Despite the sharp decline in commercial aviation caused by the Covid-19 pandemic, the industry is still on track to regain its long-term trajectory.
Demand is expected to reach 19,000 new commercial aircraft over the next 10 years and peak at 43,000 by 2040.
Forecasts are still down 8% on the 50,000 planes Boeing predicted in its pre-crisis forecast for 2019, but still more optimistic than last year. This demand will be fueled by a combination of current aircraft replacements and long-term growth in passenger and air cargo demand in long-haul markets.
Four regions of the world – China, Europe, North America and Asia-Pacific – will account for 80% of the demand for new aircraft, with the remainder coming from emerging markets.
Passenger traffic fell 66% in 2020 from 2019 as governments closed borders and introduced travel restrictions as the Covid-19 epidemic quickly spread across the world over a period of time five months.
The measures have frozen the global economy, with travel now expected to rebound to 2019 levels, starting in 2023. The IATA airlines lobby has said industry losses for 2020 are estimated at $ 126.4 billion. , while an additional $ 47.7 billion is expected this year.
However, in its 10- and 20-year market forecast released on September 14, U.S. aircraft manufacturer Boeing sees no impact on the long-term outlook, with growth also expected to drive the need for 2.1 million people to fly and fly. maintain. global fleet of commercial aircraft during the period. The aircraft manufacturer sees a need for 612,000 pilots, 886,000 cabin crew and 626,000 maintenance technicians.
“The new Commercial Market Outlook (CMO) reflects that the global market is recovering largely as Boeing anticipated in 2020. Demand for domestic air travel is leading the recovery, with intra-regional markets expected to follow as markets continue to rise. health and travel restrictions are loosening, followed by long-haul travel returning to pre-pandemic levels by 2023 to 2024, ”said Stan Deal, president and CEO of Boeing Commercial Airplanes.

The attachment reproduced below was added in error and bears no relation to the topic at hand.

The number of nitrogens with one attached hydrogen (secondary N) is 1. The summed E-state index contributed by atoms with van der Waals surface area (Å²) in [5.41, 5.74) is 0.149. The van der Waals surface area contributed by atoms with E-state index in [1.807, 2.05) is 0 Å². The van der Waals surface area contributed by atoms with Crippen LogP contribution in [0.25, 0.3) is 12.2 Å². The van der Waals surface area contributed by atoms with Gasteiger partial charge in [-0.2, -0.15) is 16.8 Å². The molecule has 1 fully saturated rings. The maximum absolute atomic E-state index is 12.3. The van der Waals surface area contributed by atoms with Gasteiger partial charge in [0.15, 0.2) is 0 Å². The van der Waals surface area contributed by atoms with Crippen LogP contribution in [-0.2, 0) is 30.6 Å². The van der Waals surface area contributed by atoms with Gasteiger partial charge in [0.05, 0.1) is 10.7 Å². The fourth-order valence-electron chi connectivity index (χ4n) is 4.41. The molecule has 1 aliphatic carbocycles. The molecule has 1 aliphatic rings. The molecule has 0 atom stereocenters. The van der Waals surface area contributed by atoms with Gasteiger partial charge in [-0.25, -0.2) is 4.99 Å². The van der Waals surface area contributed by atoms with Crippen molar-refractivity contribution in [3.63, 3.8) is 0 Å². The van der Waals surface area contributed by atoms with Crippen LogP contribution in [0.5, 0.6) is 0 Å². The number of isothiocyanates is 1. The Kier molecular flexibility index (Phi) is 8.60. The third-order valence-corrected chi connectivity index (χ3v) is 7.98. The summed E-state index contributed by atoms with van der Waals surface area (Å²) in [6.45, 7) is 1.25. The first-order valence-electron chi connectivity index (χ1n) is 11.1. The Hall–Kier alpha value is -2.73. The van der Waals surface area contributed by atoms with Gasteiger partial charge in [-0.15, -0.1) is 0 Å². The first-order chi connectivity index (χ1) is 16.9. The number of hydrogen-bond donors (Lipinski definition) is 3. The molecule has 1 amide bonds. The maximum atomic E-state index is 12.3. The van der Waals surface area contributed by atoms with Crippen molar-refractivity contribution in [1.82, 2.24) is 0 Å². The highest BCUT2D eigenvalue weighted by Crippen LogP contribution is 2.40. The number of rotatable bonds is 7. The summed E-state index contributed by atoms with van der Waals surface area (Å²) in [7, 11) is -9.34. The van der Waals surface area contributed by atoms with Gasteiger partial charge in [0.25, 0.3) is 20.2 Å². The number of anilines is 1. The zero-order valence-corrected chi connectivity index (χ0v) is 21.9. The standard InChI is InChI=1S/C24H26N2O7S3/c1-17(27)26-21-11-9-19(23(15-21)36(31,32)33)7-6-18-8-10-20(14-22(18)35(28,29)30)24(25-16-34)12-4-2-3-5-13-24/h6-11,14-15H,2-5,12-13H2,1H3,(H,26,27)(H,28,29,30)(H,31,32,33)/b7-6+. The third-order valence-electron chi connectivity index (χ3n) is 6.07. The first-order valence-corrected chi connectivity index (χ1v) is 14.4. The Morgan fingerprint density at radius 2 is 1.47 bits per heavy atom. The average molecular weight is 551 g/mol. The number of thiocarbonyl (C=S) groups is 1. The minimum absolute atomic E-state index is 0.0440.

The planned 19,000 planes are valued at $ 3.2 trillion at current prices, while the 43.610 planes, which will be needed over the two decades to 2040, will bring manufacturers $ 7.2 trillion. The latest forecasts are more optimistic, adding 500 planes to the numbers projected last year.
Single-aisle planes with more than 90 seats will generate a demand of approximately 32,660 of the projected total, followed by 7,670 wide-body aircraft and 2,390 regional jets that can accommodate up to 90 passengers. The cargo market will require 890 widebody jets, which underpins the continued growth of e-commerce and the subsequent demand for speed and reliability. Boeing predicts that the global cargo fleet will be 70% larger in 2040 compared to 2019.
“While we remain realistic about today’s challenges, the past year has shown that passenger traffic rebounds rapidly when the traveling public and governments have confidence in the health and safety of air travel. Our industry continues to play a vital role in bringing people together and transporting essential supplies, ”said Mr. Deal.
Passenger traffic growth is projected at 4% per year, but in the short term this will largely depend on the pace and distribution of the Covid-19 vaccination.
Countries that have vaccinated with a wider vaccination distribution have shown a rapid resumption of air travel, as governments relax national restrictions and open borders to international travel.
“As our industry recovers and continues to adapt to meet new global needs, we remain confident in the long-term growth of aerospace. We are encouraged by the fact that scientists have delivered vaccines faster than imagined and that passengers are showing great confidence in air travel, ”said Marc Allen, Chief Strategy Officer of Boeing.